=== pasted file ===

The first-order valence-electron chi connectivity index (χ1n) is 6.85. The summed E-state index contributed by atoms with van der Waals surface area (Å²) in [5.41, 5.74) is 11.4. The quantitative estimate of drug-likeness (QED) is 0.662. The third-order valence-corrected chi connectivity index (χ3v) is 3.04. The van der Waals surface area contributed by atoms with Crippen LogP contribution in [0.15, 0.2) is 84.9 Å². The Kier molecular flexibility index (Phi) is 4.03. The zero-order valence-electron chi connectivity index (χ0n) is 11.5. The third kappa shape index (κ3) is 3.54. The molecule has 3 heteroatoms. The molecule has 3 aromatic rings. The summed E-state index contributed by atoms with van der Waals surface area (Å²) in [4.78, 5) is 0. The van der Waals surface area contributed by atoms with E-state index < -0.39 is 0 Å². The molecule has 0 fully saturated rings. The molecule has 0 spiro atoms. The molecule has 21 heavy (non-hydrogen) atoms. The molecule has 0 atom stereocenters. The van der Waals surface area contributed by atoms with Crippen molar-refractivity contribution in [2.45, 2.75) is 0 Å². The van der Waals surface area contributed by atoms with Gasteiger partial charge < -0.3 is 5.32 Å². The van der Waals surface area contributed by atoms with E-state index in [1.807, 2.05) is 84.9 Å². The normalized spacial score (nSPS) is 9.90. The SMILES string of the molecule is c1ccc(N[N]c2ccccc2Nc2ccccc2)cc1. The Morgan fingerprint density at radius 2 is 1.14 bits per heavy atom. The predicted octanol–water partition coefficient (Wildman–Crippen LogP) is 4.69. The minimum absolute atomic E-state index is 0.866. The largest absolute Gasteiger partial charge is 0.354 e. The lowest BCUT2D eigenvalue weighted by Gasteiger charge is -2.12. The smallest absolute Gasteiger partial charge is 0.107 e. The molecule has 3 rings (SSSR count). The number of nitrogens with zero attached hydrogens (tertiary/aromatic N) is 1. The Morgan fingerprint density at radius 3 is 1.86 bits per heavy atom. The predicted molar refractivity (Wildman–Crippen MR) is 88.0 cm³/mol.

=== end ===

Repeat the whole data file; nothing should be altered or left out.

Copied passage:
The first-order valence-electron chi connectivity index (χ1n) is 6.85. The summed E-state index contributed by atoms with van der Waals surface area (Å²) in [5.41, 5.74) is 11.4. The quantitative estimate of drug-likeness (QED) is 0.662. The third-order valence-corrected chi connectivity index (χ3v) is 3.04. The van der Waals surface area contributed by atoms with Crippen LogP contribution in [0.15, 0.2) is 84.9 Å². The Kier molecular flexibility index (Phi) is 4.03. The zero-order valence-electron chi connectivity index (χ0n) is 11.5. The third kappa shape index (κ3) is 3.54. The molecule has 3 heteroatoms. The molecule has 3 aromatic rings. The summed E-state index contributed by atoms with van der Waals surface area (Å²) in [4.78, 5) is 0. The van der Waals surface area contributed by atoms with E-state index < -0.39 is 0 Å². The molecule has 0 fully saturated rings. The molecule has 0 spiro atoms. The molecule has 21 heavy (non-hydrogen) atoms. The molecule has 0 atom stereocenters. The van der Waals surface area contributed by atoms with Crippen molar-refractivity contribution in [2.45, 2.75) is 0 Å². The van der Waals surface area contributed by atoms with Gasteiger partial charge < -0.3 is 5.32 Å². The van der Waals surface area contributed by atoms with E-state index in [1.807, 2.05) is 84.9 Å². The normalized spacial score (nSPS) is 9.90. The SMILES string of the molecule is c1ccc(N[N]c2ccccc2Nc2ccccc2)cc1. The Morgan fingerprint density at radius 2 is 1.14 bits per heavy atom. The predicted octanol–water partition coefficient (Wildman–Crippen LogP) is 4.69. The minimum absolute atomic E-state index is 0.866. The largest absolute Gasteiger partial charge is 0.354 e. The lowest BCUT2D eigenvalue weighted by Gasteiger charge is -2.12. The smallest absolute Gasteiger partial charge is 0.107 e. The molecule has 3 rings (SSSR count). The number of nitrogens with zero attached hydrogens (tertiary/aromatic N) is 1. The Morgan fingerprint density at radius 3 is 1.86 bits per heavy atom. The predicted molar refractivity (Wildman–Crippen MR) is 88.0 cm³/mol.